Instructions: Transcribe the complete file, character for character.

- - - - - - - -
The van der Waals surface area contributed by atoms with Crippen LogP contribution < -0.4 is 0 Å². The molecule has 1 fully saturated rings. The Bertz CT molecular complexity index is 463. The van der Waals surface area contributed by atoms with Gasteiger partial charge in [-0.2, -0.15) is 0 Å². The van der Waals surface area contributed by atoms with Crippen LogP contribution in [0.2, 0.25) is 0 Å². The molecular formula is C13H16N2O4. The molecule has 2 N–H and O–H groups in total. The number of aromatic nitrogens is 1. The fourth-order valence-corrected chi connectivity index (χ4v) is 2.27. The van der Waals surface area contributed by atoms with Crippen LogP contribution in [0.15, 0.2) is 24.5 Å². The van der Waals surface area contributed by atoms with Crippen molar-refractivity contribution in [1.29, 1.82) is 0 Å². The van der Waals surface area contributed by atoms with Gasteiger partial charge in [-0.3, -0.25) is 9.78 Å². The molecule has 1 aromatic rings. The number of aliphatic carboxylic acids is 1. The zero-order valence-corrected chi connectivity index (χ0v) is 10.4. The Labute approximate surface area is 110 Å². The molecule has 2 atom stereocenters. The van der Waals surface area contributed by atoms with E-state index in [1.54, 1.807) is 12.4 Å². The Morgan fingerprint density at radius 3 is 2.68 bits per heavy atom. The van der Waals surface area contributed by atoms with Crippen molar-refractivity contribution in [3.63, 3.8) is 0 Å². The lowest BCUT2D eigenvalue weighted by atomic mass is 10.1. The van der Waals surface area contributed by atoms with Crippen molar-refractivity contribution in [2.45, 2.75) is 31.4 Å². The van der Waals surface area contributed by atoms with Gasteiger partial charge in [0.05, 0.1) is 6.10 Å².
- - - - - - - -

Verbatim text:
The van der Waals surface area contributed by atoms with Crippen LogP contribution < -0.4 is 0 Å². The molecule has 1 fully saturated rings. The Bertz CT molecular complexity index is 463. The van der Waals surface area contributed by atoms with Gasteiger partial charge in [-0.2, -0.15) is 0 Å². The van der Waals surface area contributed by atoms with Crippen LogP contribution in [0.2, 0.25) is 0 Å². The molecular formula is C13H16N2O4. The molecule has 2 N–H and O–H groups in total. The number of aromatic nitrogens is 1. The fourth-order valence-corrected chi connectivity index (χ4v) is 2.27. The van der Waals surface area contributed by atoms with Crippen LogP contribution in [0.15, 0.2) is 24.5 Å². The van der Waals surface area contributed by atoms with Crippen molar-refractivity contribution in [1.29, 1.82) is 0 Å². The van der Waals surface area contributed by atoms with Gasteiger partial charge in [-0.3, -0.25) is 9.78 Å². The molecule has 1 aromatic rings. The number of aliphatic carboxylic acids is 1. The zero-order valence-corrected chi connectivity index (χ0v) is 10.4. The Labute approximate surface area is 110 Å². The molecule has 2 atom stereocenters. The van der Waals surface area contributed by atoms with E-state index in [1.54, 1.807) is 12.4 Å². The Morgan fingerprint density at radius 3 is 2.68 bits per heavy atom. The van der Waals surface area contributed by atoms with Crippen molar-refractivity contribution in [3.63, 3.8) is 0 Å². The lowest BCUT2D eigenvalue weighted by atomic mass is 10.1. The van der Waals surface area contributed by atoms with Crippen molar-refractivity contribution in [2.45, 2.75) is 31.4 Å². The van der Waals surface area contributed by atoms with Gasteiger partial charge in [0.05, 0.1) is 6.10 Å².